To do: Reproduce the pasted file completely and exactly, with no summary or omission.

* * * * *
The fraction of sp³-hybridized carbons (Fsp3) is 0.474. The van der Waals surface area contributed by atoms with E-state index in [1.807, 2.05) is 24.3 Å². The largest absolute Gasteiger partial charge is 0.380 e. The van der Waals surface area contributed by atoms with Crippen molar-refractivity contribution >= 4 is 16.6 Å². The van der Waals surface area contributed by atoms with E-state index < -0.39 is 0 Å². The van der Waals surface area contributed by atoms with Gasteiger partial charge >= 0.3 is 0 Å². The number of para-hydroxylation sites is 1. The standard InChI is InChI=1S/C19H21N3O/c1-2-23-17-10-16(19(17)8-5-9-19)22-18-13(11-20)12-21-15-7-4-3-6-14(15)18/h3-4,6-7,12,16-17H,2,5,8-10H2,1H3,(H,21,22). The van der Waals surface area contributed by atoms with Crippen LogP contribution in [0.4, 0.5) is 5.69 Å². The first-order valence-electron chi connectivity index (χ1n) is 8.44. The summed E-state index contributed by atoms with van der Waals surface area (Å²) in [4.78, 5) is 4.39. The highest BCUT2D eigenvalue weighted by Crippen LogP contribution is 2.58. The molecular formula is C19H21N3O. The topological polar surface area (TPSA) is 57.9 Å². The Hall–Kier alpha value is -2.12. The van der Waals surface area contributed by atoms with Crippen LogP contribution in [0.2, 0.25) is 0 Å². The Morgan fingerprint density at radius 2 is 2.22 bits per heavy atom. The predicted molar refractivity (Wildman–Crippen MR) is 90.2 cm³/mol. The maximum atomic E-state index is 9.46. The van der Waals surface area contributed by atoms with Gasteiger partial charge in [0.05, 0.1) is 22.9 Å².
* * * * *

The fraction of sp³-hybridized carbons (Fsp3) is 0.474. The van der Waals surface area contributed by atoms with E-state index in [1.807, 2.05) is 24.3 Å². The largest absolute Gasteiger partial charge is 0.380 e. The van der Waals surface area contributed by atoms with Crippen molar-refractivity contribution >= 4 is 16.6 Å². The van der Waals surface area contributed by atoms with E-state index < -0.39 is 0 Å². The van der Waals surface area contributed by atoms with Gasteiger partial charge >= 0.3 is 0 Å². The number of para-hydroxylation sites is 1. The standard InChI is InChI=1S/C19H21N3O/c1-2-23-17-10-16(19(17)8-5-9-19)22-18-13(11-20)12-21-15-7-4-3-6-14(15)18/h3-4,6-7,12,16-17H,2,5,8-10H2,1H3,(H,21,22). The van der Waals surface area contributed by atoms with Crippen LogP contribution in [0.4, 0.5) is 5.69 Å². The first-order valence-electron chi connectivity index (χ1n) is 8.44. The summed E-state index contributed by atoms with van der Waals surface area (Å²) in [4.78, 5) is 4.39. The highest BCUT2D eigenvalue weighted by Crippen LogP contribution is 2.58. The molecular formula is C19H21N3O. The topological polar surface area (TPSA) is 57.9 Å². The Hall–Kier alpha value is -2.12. The van der Waals surface area contributed by atoms with Crippen LogP contribution in [0.2, 0.25) is 0 Å². The Morgan fingerprint density at radius 2 is 2.22 bits per heavy atom. The predicted molar refractivity (Wildman–Crippen MR) is 90.2 cm³/mol. The maximum atomic E-state index is 9.46. The van der Waals surface area contributed by atoms with Gasteiger partial charge in [0.05, 0.1) is 22.9 Å².